October 26, 2016   School Closings
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American Graduate

Become an American Graduate Champion

Become an American Graduate Champion

An American Graduate Champion commits their time, skills and resources to make sure that young people succeed. He or she is an individual who plays an active role in improving educational outcomes for students. A champion is a parent who is active in the lives of young people or a volunteer who creates a positive environment daily for youth in their community.

Make the commitment to help all young people succeed by becoming or recognizing an American Graduate Champion. Recognize yourself or someone else online now.


Today’s global economy demands a more educated workforce. Communities are working together to improve 21st century learning and increase high school graduation rates to prepare more students for college and successful careers. Public media stations across the country are at the center of this community-based work — from quality content and forums to local partnerships and classroom resources — to increase understanding and access to solutions.

Download the American Graduate Fact Sheet

American Graduate: Let’s Make it Happen is a long term public media commitment, supported by the Corporation for Public Broadcasting (CPB), to help communities implement solutions to the high school dropout crisis. Public media plays a significant role building individual activity, community capacity, and national awareness.

The dropout crisis demands attention now, and we are rising to the challenge of doing our part to address this problem. A new study conducted by the Everyone Graduates Center at Johns Hopkins School of Education finds that the American Graduate initiative has succeeded in building community capacity to meet the national priority of ending America’s high school dropout crisis.

Working with Alma and Colin Powell’s America’s Promise Alliance, Civic Enterprises, Johns Hopkins Everyone Graduates Center, and The Alliance for Excellent Education, and over 1000 local partners, the initiative puts faces on the numbers and increases understanding of the risks and solutions through national and local content, covering all facets of the issue for broadcast, web and  mobile platforms. In addition, American Graduate is engaging and empowering teachers, parents and students to help those most at risk of dropping out through community collaborations and classroom resources.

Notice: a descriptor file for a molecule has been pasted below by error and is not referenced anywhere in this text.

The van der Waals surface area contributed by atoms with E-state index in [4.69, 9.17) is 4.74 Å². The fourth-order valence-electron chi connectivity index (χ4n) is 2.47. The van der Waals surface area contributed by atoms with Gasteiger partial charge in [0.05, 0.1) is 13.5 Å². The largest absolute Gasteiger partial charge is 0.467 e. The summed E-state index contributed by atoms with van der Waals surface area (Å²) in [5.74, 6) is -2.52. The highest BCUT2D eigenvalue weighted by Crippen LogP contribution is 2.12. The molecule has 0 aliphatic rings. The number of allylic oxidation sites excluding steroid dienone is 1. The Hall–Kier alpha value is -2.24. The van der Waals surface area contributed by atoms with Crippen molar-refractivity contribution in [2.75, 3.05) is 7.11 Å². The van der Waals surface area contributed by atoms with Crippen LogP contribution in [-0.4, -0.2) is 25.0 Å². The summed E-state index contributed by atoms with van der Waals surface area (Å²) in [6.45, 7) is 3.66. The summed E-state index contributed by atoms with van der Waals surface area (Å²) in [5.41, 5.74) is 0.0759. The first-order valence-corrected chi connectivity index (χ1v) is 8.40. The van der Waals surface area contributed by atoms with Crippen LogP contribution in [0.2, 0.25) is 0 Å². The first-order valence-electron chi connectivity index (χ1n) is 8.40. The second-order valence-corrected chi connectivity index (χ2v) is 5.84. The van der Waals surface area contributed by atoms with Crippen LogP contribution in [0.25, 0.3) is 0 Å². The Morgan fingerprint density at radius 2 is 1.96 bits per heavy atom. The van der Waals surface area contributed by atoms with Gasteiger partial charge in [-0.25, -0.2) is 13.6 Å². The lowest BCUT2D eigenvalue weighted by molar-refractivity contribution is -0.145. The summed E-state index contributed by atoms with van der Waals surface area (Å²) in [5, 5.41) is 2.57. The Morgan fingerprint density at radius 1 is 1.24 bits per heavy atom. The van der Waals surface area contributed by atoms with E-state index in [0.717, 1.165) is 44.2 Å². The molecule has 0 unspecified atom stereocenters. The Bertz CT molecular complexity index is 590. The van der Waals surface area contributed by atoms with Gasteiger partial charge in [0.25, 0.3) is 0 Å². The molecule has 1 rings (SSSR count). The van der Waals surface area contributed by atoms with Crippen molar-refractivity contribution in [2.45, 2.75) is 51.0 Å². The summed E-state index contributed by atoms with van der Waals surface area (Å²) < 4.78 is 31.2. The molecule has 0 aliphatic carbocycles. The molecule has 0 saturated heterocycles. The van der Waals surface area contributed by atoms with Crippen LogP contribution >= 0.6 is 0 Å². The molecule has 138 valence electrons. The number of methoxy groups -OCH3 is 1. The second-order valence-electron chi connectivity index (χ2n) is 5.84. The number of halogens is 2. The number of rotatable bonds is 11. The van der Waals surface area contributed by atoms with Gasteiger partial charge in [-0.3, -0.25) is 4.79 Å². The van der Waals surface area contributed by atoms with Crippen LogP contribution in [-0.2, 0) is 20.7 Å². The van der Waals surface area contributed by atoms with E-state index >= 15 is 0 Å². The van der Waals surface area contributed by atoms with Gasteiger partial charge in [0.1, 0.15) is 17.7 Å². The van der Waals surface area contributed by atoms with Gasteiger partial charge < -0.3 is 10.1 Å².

More than 80 public radio and television stations in over 30 states have joined forces with over 1000 partners and at-risk schools to shed light on the problem and share solutions. Through American Graduate: Let’s Make it Happen, public media is increasing national and local reporting, convening diverse local stakeholders, and providing access to free, digital classroom resources for teachers and parents. By working with the community, public broadcasting stations are increasing the footprint of progress, reaching more children and families to seed the foundation for a prosperous economic future for our country.

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Local Partners

Broadway P16 Council/Slavic Village Development Corporation
Cleveland Metropolitan School District
College Now
Cuyahoga Community College
Neighborhood Connections
Neighborhood Leadership Institute
Third Federal Foundation

Recent Entries

Fewers Tests, Better Culture: Ohioans Chime In About New School Standards

Tuesday, October 18, 2016 at 1:57 PM

by Michelle Faust
(Ohio Public Radio Reporters Kabir Batia and Jerry Kenney contributed to this story.)

The Every Student Succeeds Act (ESSA) is the new federal education law that replaces No Child Left Behind. The legislation gives states their own say in how they implement ESSA with input from their communities. The Ohio Department of Education recently held 10 stakeholder meetings across the state to get the public’s views on education.

No Charter Sponsors Received Ohio's Highest Rating

Thursday, October 13, 2016 at 4:27 PM

The Ohio Department of Education released community school sponsor evaluations Thursday. None of the state’s charter school sponsors received the highest rating of “exemplary.”

ODE looks at factors such as school performance, as well as “quality practices,” like whether they train teachers and have a clear mission.